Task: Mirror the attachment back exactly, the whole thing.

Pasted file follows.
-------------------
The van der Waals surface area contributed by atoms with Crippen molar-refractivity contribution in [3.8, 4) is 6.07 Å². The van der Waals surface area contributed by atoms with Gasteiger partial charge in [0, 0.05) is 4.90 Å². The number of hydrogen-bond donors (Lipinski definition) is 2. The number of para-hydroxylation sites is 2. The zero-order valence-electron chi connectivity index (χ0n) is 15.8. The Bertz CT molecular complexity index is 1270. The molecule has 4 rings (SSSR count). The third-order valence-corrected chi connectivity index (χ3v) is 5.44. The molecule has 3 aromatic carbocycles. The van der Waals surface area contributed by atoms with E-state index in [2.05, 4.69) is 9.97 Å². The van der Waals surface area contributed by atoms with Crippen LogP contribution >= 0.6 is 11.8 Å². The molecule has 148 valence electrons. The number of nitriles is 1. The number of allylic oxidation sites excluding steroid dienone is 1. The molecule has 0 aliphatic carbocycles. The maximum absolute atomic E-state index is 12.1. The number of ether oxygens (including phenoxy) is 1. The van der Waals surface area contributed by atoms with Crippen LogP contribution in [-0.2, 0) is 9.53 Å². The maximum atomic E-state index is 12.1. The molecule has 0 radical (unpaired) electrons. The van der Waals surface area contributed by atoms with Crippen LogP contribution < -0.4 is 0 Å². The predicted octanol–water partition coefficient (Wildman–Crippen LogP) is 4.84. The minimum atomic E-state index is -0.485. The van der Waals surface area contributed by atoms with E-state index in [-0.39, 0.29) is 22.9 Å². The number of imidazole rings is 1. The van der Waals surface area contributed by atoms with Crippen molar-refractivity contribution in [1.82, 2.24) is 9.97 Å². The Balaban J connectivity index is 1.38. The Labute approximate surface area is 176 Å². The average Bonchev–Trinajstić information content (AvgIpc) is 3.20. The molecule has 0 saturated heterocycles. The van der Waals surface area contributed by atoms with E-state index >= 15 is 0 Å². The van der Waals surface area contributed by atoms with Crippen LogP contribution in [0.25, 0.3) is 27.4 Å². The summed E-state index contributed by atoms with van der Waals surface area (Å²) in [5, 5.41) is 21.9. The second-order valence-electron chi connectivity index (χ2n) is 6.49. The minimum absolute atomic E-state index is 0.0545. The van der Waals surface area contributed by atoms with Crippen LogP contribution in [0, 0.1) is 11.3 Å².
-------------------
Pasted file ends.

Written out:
The van der Waals surface area contributed by atoms with Crippen molar-refractivity contribution in [3.8, 4) is 6.07 Å². The van der Waals surface area contributed by atoms with Gasteiger partial charge in [0, 0.05) is 4.90 Å². The number of hydrogen-bond donors (Lipinski definition) is 2. The number of para-hydroxylation sites is 2. The zero-order valence-electron chi connectivity index (χ0n) is 15.8. The Bertz CT molecular complexity index is 1270. The molecule has 4 rings (SSSR count). The third-order valence-corrected chi connectivity index (χ3v) is 5.44. The molecule has 3 aromatic carbocycles. The van der Waals surface area contributed by atoms with E-state index in [2.05, 4.69) is 9.97 Å². The van der Waals surface area contributed by atoms with Crippen LogP contribution >= 0.6 is 11.8 Å². The molecule has 148 valence electrons. The number of nitriles is 1. The number of allylic oxidation sites excluding steroid dienone is 1. The molecule has 0 aliphatic carbocycles. The maximum absolute atomic E-state index is 12.1. The number of ether oxygens (including phenoxy) is 1. The van der Waals surface area contributed by atoms with Crippen LogP contribution in [-0.2, 0) is 9.53 Å². The maximum atomic E-state index is 12.1. The molecule has 0 radical (unpaired) electrons. The van der Waals surface area contributed by atoms with Crippen LogP contribution < -0.4 is 0 Å². The predicted octanol–water partition coefficient (Wildman–Crippen LogP) is 4.84. The minimum atomic E-state index is -0.485. The van der Waals surface area contributed by atoms with E-state index in [-0.39, 0.29) is 22.9 Å². The number of imidazole rings is 1. The van der Waals surface area contributed by atoms with Crippen molar-refractivity contribution in [1.82, 2.24) is 9.97 Å². The Balaban J connectivity index is 1.38. The Labute approximate surface area is 176 Å². The average Bonchev–Trinajstić information content (AvgIpc) is 3.20. The molecule has 0 saturated heterocycles. The van der Waals surface area contributed by atoms with E-state index >= 15 is 0 Å². The van der Waals surface area contributed by atoms with Crippen LogP contribution in [0.25, 0.3) is 27.4 Å². The summed E-state index contributed by atoms with van der Waals surface area (Å²) in [5, 5.41) is 21.9. The second-order valence-electron chi connectivity index (χ2n) is 6.49. The minimum absolute atomic E-state index is 0.0545. The van der Waals surface area contributed by atoms with Crippen LogP contribution in [0, 0.1) is 11.3 Å².